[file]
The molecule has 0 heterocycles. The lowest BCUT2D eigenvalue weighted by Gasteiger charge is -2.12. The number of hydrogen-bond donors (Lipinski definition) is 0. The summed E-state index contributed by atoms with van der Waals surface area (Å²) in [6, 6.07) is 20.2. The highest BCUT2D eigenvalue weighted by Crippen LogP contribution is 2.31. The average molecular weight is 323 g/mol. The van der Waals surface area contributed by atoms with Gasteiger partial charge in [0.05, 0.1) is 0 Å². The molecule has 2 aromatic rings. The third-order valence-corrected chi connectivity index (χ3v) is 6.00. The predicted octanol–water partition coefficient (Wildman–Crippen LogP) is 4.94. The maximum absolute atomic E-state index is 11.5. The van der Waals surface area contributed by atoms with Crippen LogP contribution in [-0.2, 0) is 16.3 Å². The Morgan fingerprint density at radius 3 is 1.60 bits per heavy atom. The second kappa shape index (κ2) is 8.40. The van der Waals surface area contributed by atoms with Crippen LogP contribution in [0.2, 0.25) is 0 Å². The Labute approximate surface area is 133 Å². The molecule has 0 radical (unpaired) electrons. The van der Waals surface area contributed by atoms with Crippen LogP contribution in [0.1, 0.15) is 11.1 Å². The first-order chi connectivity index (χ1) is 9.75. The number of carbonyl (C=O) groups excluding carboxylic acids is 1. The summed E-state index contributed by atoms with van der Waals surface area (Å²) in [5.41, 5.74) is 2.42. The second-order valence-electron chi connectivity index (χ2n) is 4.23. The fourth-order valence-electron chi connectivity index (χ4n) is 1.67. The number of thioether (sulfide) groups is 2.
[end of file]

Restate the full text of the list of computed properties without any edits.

The molecule has 0 heterocycles. The lowest BCUT2D eigenvalue weighted by Gasteiger charge is -2.12. The number of hydrogen-bond donors (Lipinski definition) is 0. The summed E-state index contributed by atoms with van der Waals surface area (Å²) in [6, 6.07) is 20.2. The highest BCUT2D eigenvalue weighted by Crippen LogP contribution is 2.31. The average molecular weight is 323 g/mol. The van der Waals surface area contributed by atoms with Gasteiger partial charge in [0.05, 0.1) is 0 Å². The molecule has 2 aromatic rings. The third-order valence-corrected chi connectivity index (χ3v) is 6.00. The predicted octanol–water partition coefficient (Wildman–Crippen LogP) is 4.94. The maximum absolute atomic E-state index is 11.5. The van der Waals surface area contributed by atoms with Crippen LogP contribution in [-0.2, 0) is 16.3 Å². The Morgan fingerprint density at radius 3 is 1.60 bits per heavy atom. The second kappa shape index (κ2) is 8.40. The van der Waals surface area contributed by atoms with Crippen LogP contribution in [0.2, 0.25) is 0 Å². The Labute approximate surface area is 133 Å². The molecule has 0 radical (unpaired) electrons. The van der Waals surface area contributed by atoms with Crippen LogP contribution in [0.1, 0.15) is 11.1 Å². The first-order chi connectivity index (χ1) is 9.75. The number of carbonyl (C=O) groups excluding carboxylic acids is 1. The summed E-state index contributed by atoms with van der Waals surface area (Å²) in [5.41, 5.74) is 2.42. The second-order valence-electron chi connectivity index (χ2n) is 4.23. The fourth-order valence-electron chi connectivity index (χ4n) is 1.67. The number of thioether (sulfide) groups is 2.